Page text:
LAGOS: The need for Small and Medium-sized Enterprises (SMEs) in Nigeria to take advantage of the huge opportunities created by the emerging halal industry was on the front burner at the second edition of the International Halal Seminar held in Lagos.
The event themed ‘Emerging Halal Market: Tool for Economic Growth’ was organised by Halal Certification Authority (HCA) to educate the general public – Muslims and non-Muslims – on halal and certification processes.
It was attended physically and virtually by representatives of government agencies, manufacturing and service industries, academia, captains of industry, halal professionals, managers, students and other stakeholders within and outside the country.
‘Some Muslims don’t know the difference between Halal, non-Halal products’
Speaking on the importance of organising the seminar, the chairman of HCA, Professor Ibrahim Oreagba, said the organisation was primarily responsible for certifying products.
“It confirms that products and services and their processes are halal. However, part of our responsibility is also to enlighten the general public about the halal industry.
“We realise that a lot of people do not even understand what halal is. Even some Muslims don’t know the difference between halal and non- halal products. So, it is our duty to create awareness and this international seminar is one way of educating the public and our clients in the industry on halal and certification processes,” he said.
Oreagba, a professor of Pharmacology and Toxicology at the University of Lagos, noted that halal, according to the Shari’ah, is a term which means permissible, adding that it can also be referred to as wholesomeness, purity and healthy.
He said halal “doesn’t refer only to food, it actually refers to way of life.”
Also, erudite Islamic scholar, Professor AbdulMajeed AbdurRazaq Alaro, speaking on the theme, described the halal industry – which includes food and non-food products and services – as an alternative source of income for Nigeria with a huge market of about $5 trillion share globally.
He said: “When we look at it from pure economic perspective, the halal industry is needed in Nigeria. We all know that the mainstay of our economy as a nation as we speak is oil and the whole world today is already planning for life after oil, even those that have bigger and better capacities in terms of oil reserves and capacity to produce and market. They are already looking for what comes after the oil exploration and production as the mainstay of their economies.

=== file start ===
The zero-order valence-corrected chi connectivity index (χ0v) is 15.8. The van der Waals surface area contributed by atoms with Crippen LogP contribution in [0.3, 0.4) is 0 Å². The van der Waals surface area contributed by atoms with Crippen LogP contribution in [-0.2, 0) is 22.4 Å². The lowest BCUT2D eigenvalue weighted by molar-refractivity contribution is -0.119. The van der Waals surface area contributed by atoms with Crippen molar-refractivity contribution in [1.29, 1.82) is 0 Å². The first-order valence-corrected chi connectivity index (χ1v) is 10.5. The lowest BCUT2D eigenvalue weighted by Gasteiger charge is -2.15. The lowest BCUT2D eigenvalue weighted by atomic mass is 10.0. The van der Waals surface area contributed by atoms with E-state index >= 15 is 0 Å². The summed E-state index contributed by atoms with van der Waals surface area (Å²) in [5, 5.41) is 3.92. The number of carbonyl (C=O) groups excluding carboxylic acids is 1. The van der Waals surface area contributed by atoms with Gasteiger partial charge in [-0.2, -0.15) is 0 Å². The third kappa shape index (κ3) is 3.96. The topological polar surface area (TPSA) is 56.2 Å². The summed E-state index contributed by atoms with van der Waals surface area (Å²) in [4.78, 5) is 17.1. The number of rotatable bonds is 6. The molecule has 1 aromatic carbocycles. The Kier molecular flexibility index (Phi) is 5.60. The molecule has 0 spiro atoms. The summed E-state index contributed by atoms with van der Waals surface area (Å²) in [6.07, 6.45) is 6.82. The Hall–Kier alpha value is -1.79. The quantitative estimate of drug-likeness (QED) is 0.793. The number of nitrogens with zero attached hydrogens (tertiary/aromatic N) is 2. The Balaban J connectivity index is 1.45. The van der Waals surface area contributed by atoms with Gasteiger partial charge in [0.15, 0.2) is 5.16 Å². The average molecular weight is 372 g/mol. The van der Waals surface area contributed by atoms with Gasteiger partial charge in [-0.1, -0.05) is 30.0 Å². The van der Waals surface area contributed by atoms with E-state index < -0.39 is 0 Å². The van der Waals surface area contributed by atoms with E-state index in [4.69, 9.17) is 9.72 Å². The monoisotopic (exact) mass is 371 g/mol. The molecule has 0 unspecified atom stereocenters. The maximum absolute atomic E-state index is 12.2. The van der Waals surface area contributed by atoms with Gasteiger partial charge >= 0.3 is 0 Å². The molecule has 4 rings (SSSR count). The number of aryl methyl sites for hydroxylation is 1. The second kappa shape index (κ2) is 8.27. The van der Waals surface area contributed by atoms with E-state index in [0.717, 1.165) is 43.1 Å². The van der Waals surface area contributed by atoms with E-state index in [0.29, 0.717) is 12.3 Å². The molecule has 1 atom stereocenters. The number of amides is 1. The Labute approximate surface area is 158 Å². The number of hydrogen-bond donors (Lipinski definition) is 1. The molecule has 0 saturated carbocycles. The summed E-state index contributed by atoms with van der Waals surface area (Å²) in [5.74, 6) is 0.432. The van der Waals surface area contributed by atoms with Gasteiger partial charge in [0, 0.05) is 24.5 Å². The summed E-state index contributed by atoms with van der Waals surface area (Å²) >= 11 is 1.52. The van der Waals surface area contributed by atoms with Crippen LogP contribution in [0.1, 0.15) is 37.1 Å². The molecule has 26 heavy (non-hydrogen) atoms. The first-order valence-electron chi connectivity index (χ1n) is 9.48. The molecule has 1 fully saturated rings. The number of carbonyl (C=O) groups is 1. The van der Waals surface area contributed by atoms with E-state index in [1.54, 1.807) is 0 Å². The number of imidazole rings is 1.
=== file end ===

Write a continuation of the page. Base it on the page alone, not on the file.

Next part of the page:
“So, when we look at it from that angle, we don’t have to close our eyes to other alternative sources of income for us as a nation. So, the halal industry will provide one of the many alternatives that are available. It is a very big market today. We are talking of a market that has a share of about $5 trillion globally. Hence, it is better for us to look at that direction too by way of diversifying our sources of income as a nation to continue to grow our economy and to continue to develop our country.”
Alaro, a professor of Islamic Law at the University of Ilorin, however, disclosed that the halal industry was currently at the elementary stage in Nigeria with an insignificant market share.
“We are just beginning. When you look at even what we can describe as the halal industry report, hardly will you find anything referring to the status of halal marketing in Nigeria. Why? Because it is very insignificant if we look at the market share. Already, I told you the global worth of the market is about 5 trillion dollars, but we don’t even account for 1% of this market share globally.
“But I believe it is a very good beginning. What we are doing here today is to create awareness for people to look in that direction. There is ample opportunity that is waiting for us in that direction as a nation. We should just try to take that advantage.
“It is interesting when you look at the latest ranking of countries in the halal sector. Nigeria is not captured in most of the segments, just one. It is quite encouraging that Nigeria performed very well by coming 13th in the world in the Islamic financial sector. My interpretation is that if we can try to achieve our potentials in other sectors (segments) of the halal economy, I believe we will improve our ranking and it will be very good for us as a nation, but as we speak, the market share is so insignificant in this country,” he noted.
Professor Alaro said that despite the poor assessment of the industry in Nigeria, its good and services are accessible globally, with Brazil, a non-Muslim dominated country, as the number one exporter of halal foods industry.
“Others are India, United States of America, etc. This is to tell you that the halal industry is accessible to the entire world already, but what is quite unfortunate is that Nigeria ought to have taken the advantage of having a very huge population of Muslims. That should be to our own advantage and that is what we are calling for, but Halal is already in every major economy of the world today. It’s not new and it is not strange,” he noted.
According to Muslim News, during the technical session, papers addressing different related topics were also presented by professionals.
While Malaysian scholar, Dr Betania Kartika Muflih, spoke on ‘Overview of the Halal Industry in Africa’, her counterpart from Nigeria, Dr Tajudeen Yusuf, looked at ‘Halal Finance: Opportunities for Nigerian Economic Growth’. The Director, Regulations and Compliance of the HCA, Nigeria, Alhaji AbdulAzeez Ajala, discussed the topic ‘Halal Certification: Prospects for AfCFTA Implementation’.
© Nigerian Tribune